Heat Pump Water Heaters
Heat pump water heaters (HPWHs) are a great choice for many households. HPWHs are clean, safe and all-electric. They can be three to four times more efficient than the conventional, gas-fueled storage-tank water heaters typically found in Bay Area homes.
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Energy efficient: Uses less energy to heat water compared to gas or electric water heaters.
Healthier and safer: No risk of carbon monoxide and nitrogen dioxide in your home caused by combustion of natural gas.
Money back: Cash rebates for homeowners and installers.
Less air pollution and carbon emissions than gas water heaters.
Get rebates and lower your energy bills
Save money over time: HPWHs cost more upfront compared to a conventional water heater but can lower your energy bills by programming them to run when energy costs are lower.
Lower taxes: In addition to rebates, you may be eligible for a $300 federal tax credit.
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HPWH Rebate Programs (Click image to enlarge)
Frequently Asked Questions
When should I install a HPWH?
Before your current water heater fails! If your water heater is over 10 years old, now is a good time to research HPWHs. Water heaters typically last about 13 years. Emergency replacements can be harder to do than a planned replacement. Find a qualified contractor.
What do HPWHs look like?
How do they work?
A heat pump works like a refrigerator but in reverse. A refrigerator uses electricity, refrigerant and a compressor to move heat from inside the refrigerator to the outside air. A HPWH takes heat from the surrounding air and transfers it to the water in the tank.
Where is the HPWH typically located?
When you interview installers, ask where they recommend the unit be installed. A HPWH has a slight cooling effect on the area around it—after all, it’s like a “reverse refrigerator.” Ideally it would be installed in a garage, basement or attic. A storage or laundry room might work, but probably not a small closet; the HPWH needs some air circulation because it extracts heat from the air around it.
A HPWH produces water condensation inside the unit that must be routed to a drain. Your installer will take this into consideration when recommending best locations.A HPWH’s fan and compressor make a little noise when it runs, similar to a refrigerator, so avoid installing it next to a bedroom or other location where it would disturb occupants.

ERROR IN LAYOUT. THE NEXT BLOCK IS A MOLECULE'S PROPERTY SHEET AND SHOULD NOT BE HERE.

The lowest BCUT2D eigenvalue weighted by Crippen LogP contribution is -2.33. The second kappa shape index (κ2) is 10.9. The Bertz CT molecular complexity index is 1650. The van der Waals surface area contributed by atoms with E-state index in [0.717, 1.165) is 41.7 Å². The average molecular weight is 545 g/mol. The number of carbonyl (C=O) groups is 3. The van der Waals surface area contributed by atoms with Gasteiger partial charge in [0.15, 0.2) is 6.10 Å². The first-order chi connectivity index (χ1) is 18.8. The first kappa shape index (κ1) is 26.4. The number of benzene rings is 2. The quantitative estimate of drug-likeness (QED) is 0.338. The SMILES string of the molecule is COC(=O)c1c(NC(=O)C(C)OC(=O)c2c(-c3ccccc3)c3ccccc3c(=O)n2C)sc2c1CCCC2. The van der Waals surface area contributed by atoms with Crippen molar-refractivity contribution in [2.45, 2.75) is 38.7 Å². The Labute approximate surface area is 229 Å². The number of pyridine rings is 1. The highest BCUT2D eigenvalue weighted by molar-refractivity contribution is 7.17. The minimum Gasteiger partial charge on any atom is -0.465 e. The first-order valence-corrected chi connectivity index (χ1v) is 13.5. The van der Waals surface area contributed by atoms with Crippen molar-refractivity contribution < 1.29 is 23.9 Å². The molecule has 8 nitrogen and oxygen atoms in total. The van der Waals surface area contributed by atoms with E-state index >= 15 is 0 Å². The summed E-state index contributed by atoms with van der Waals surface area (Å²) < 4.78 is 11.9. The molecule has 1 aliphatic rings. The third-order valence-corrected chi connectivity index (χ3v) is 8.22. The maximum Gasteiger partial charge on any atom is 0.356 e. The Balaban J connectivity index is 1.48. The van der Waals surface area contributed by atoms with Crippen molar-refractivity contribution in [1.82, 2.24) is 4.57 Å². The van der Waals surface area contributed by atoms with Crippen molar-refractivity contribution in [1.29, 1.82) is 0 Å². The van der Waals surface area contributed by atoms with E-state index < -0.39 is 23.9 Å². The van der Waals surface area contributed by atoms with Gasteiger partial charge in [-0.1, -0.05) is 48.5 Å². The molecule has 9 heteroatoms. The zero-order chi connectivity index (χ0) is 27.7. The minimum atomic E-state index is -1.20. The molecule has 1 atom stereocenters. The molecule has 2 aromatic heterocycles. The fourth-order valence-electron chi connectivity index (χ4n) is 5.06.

What do they cost?
They cost more upfront than gas or conventional electric water heaters, but the energy savings make up for the initial cost difference. Costs can vary depending on the situation, such as whether the home’s electrical service panel needs to be upgraded. Rebates and a federal tax credit may lower the cost.
can program it so that it actively heats water during your electric company’s off-peak hours when electricity rates are lower. The HPWH’s storage tank will keep the water hot for when you need it.
How does the water temperature and capacity compare to gas water heaters?
What makes HPWHs environmentally friendly?
I’m planning to install a solar electricity system. Does that affect my water heater decision?
Can I install a HPWH myself?
Can I install a HPWH myself? Water heater installation must comply with state and local building codes. Also, HPWH installation requires both plumbing and electrical work. We recommend using a licensed contractor with HPWH experience. Browse BayREN’s list of qualified contractors.
What questions should I ask when interviewing contractors?
We recommend interviewing, checking references, and requesting written quotes from at least three contractors. Check their license status with California’s Contractors State License Board. Check for complaints with the Better Business Bureau.
Questions to ask installers during the interview include:
- How many HPWHs have you installed?
- Which model do you recommend and why?
- Where do you recommend the unit be installed?
- Where will the condensate drain to?
- Will any electrical upgrades be needed at the installation location or the electrical service panel? Will the cost of the electrical work be included in the estimate?
- How do you recommend I operate the HPWH for optimal performance and cost savings?